Whether or not you have to clean your aquarium filter is a question that I get quite often, and it’s a legitimate question that deserves it’s own article.
The filter, as you already know is one of the most important pieces of equipment in an aquarium. It filters the water (obviously), it helps to oxygenate the tank and it serves as a hub for beneficial bacteria to thrive.
The problem is, mechanical filtration (the removal of dirt and debris from the water) is a big part of a filter’s job, so it’s obviously going to “fill up” after a while and need cleaning.
But is it safe to do so? Let’s find out…
Before we begin, you may need some of the following tools to clean your filter:
- The API Stress Coat Water Conditioner: water conditioners remove the dangerous chemicals from tap water so you don’t harm your fish
- Aquarium Filter Pad replacements: if your filter media uses a filter pad, you’ll need a replacement
- Under-Gravel Filter: if you don’t want to deal with cleaning your filter as much
Is It Safe To Clean Your Filter?
Yes, it is completely safe to clean your aquarium filter if you do it the correct way. Filters are hubs for the beneficial bacteria that keep your aquarium healthy, so cleaning them the wrong way can remove this bacteria and do more harm than good.
A lot of beginners will simply remove the filter from the aquarium and run the media under warm tap water to remove all of the clogged up dirt and debris.
This is incredibly dangerous for the health of your aquarium for 2 reasons:
- Tap water needs to be treated with a water conditioner to remove chlorine and other harmful chemicals before it ever comes in contact with any of your fish or equipment.
- The beneficial bacteria inside your filter media has taken a long time to establish. Washing all of that away can completely collapse the entire ecosystem.
Biological filtration (one stage of aquarium filtration) is the process in which beneficial bacteria breakdown harmful chemicals and toxins into substances that are less harmful to your fish.
For example, ammonia (dangerous) is broken down into Nitrate (also dangerous) and then into Nitrites (safe in small quantities).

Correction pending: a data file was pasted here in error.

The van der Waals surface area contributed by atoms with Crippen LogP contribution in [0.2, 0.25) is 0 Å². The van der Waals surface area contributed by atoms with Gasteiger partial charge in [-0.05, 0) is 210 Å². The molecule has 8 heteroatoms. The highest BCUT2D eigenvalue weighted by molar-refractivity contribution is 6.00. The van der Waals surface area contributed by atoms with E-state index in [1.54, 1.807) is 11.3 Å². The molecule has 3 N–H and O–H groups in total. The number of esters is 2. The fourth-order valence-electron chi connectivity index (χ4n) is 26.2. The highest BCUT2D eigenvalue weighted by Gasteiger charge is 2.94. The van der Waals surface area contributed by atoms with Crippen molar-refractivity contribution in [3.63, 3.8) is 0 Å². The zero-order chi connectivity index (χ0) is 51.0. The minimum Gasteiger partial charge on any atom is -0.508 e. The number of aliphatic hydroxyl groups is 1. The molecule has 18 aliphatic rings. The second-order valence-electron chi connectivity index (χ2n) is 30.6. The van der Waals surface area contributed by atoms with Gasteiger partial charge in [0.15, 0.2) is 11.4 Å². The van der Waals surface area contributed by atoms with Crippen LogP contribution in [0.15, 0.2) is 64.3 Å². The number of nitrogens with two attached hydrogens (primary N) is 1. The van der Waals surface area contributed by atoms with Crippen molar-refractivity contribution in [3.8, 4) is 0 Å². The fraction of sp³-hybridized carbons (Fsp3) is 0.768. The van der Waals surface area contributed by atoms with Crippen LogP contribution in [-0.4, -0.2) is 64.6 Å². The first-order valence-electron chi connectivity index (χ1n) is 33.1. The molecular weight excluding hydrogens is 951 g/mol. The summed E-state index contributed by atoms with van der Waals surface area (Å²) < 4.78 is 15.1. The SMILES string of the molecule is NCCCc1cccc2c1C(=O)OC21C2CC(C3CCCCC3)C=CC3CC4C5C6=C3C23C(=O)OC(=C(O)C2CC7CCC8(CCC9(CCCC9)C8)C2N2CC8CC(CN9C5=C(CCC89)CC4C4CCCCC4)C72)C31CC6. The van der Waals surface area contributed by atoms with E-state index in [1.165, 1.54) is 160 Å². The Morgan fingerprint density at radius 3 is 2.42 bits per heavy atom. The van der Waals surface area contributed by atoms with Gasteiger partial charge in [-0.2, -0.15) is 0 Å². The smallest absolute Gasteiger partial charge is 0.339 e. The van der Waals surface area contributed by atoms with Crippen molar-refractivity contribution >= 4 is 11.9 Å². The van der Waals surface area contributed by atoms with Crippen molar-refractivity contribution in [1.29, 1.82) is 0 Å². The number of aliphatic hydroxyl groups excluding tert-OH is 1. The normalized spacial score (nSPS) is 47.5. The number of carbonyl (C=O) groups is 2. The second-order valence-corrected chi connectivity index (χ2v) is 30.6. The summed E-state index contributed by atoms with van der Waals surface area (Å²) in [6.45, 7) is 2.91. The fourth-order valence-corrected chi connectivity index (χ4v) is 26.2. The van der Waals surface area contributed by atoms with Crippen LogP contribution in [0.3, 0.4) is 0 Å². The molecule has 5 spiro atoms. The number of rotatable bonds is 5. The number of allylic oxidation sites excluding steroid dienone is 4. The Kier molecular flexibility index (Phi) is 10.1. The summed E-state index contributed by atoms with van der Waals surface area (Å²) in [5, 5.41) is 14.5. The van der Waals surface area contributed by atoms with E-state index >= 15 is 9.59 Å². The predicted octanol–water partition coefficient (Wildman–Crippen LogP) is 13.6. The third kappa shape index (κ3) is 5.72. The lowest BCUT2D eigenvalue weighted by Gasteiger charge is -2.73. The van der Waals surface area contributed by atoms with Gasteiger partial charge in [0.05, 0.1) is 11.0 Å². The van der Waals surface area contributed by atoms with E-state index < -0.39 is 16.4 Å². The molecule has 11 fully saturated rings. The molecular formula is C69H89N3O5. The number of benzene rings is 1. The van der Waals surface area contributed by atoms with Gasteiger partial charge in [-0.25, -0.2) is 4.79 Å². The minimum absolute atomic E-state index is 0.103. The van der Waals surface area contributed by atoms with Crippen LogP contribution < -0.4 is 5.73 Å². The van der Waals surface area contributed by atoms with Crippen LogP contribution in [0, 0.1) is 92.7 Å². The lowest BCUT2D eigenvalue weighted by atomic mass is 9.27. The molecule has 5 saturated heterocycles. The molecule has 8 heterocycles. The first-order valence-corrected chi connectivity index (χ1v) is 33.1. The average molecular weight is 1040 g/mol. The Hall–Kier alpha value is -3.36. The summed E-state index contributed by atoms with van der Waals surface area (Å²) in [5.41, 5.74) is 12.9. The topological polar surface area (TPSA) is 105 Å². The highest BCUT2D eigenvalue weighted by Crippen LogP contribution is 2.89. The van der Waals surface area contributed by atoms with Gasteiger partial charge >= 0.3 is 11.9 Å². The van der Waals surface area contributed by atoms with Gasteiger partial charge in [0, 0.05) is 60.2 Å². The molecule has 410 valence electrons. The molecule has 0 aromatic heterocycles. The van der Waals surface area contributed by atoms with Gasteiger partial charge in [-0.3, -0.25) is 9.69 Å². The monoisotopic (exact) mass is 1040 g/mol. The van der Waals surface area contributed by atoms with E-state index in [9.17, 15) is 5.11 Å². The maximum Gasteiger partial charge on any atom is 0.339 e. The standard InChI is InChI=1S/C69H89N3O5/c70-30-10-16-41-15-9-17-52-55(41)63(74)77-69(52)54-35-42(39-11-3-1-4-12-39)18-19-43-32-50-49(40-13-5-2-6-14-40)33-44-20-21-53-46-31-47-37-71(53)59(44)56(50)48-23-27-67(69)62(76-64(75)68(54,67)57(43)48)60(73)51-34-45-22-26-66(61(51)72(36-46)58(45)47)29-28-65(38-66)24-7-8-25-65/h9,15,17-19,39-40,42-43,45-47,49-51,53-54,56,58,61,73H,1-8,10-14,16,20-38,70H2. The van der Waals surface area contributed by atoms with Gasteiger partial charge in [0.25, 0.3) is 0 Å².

This process is known as “cycling” and it’s an integral part of keeping a healthy aquarium. It’s knowledge that every fishkeeper should be equipped with.
How To Safely Clean Your Aquarium Filter
Now that you know how NOT to clean your filter, let’s break down exactly how you should.
The first step is to unplug the filter and remove it from the tank. It’s a good idea to move the filter straight into a bucket, as they typically spill excess water all over the place.
Fill another bucket or container with room temperature, conditioned water (you can use some of your aquarium water) and begin disassembling your filter.
Use the room temperature water to clean the filter media, removing most of the unwanted matter or until the water runs almost clear. You don’t want the water to be crystal clear since you want to leave some of the bacteria behind.
To clean the motor, the plastic cover and any other non-media parts of the filter, you can use warm conditioned water to give it a good clean. (Never use hot water to clean the filter media).
Once everything is nice and clean, simply reassemble the filter, place it back in the tank and turn it back on. If your filter media uses an aquarium pad, be sure to replace it during each clean. Job done!
How Often Should I Clean My Filter?
It depends on the size of your aquarium and the fish you keep. Aquariums with larger fish or a large quantity of fish will need cleaning more often, whereas large aquariums with a few tidy fish like Tetras will need cleaning less often. With that being said, once every 3-4 weeks is ideal.
This advice is primarily for internal and external filters because they are the most common. If you are looking for a filter that requires less cleaning, an under gravel filter would be perfect.
The problem is, if you keep lots of plants, the under gravel filters won’t work as effectively as they need to, leading to complications with the quality of your water.
You can also try self-cleaning tanks, which we’ve created a list of the top 5 for you to choose from.